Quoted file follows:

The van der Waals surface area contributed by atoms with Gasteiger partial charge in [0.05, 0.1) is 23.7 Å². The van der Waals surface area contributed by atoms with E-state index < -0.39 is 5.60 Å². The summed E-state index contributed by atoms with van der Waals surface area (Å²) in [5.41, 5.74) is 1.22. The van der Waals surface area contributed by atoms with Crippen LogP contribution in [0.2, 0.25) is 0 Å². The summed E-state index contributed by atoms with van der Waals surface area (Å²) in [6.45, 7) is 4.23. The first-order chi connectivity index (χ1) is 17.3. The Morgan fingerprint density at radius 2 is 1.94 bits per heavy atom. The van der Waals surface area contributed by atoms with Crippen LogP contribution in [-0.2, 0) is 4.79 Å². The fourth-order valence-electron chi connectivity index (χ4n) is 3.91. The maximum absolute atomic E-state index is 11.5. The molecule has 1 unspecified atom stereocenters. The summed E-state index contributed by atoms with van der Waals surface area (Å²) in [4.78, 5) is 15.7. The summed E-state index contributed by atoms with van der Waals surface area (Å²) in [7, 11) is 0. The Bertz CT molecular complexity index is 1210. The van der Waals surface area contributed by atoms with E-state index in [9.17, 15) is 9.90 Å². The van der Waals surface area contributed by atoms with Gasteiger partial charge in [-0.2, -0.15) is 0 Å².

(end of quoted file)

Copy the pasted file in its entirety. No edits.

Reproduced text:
The van der Waals surface area contributed by atoms with Gasteiger partial charge in [0.05, 0.1) is 23.7 Å². The van der Waals surface area contributed by atoms with E-state index < -0.39 is 5.60 Å². The summed E-state index contributed by atoms with van der Waals surface area (Å²) in [5.41, 5.74) is 1.22. The van der Waals surface area contributed by atoms with Crippen LogP contribution in [0.2, 0.25) is 0 Å². The summed E-state index contributed by atoms with van der Waals surface area (Å²) in [6.45, 7) is 4.23. The first-order chi connectivity index (χ1) is 17.3. The Morgan fingerprint density at radius 2 is 1.94 bits per heavy atom. The van der Waals surface area contributed by atoms with Crippen LogP contribution in [-0.2, 0) is 4.79 Å². The fourth-order valence-electron chi connectivity index (χ4n) is 3.91. The maximum absolute atomic E-state index is 11.5. The molecule has 1 unspecified atom stereocenters. The summed E-state index contributed by atoms with van der Waals surface area (Å²) in [4.78, 5) is 15.7. The summed E-state index contributed by atoms with van der Waals surface area (Å²) in [7, 11) is 0. The Bertz CT molecular complexity index is 1210. The van der Waals surface area contributed by atoms with E-state index in [9.17, 15) is 9.90 Å². The van der Waals surface area contributed by atoms with Gasteiger partial charge in [-0.2, -0.15) is 0 Å².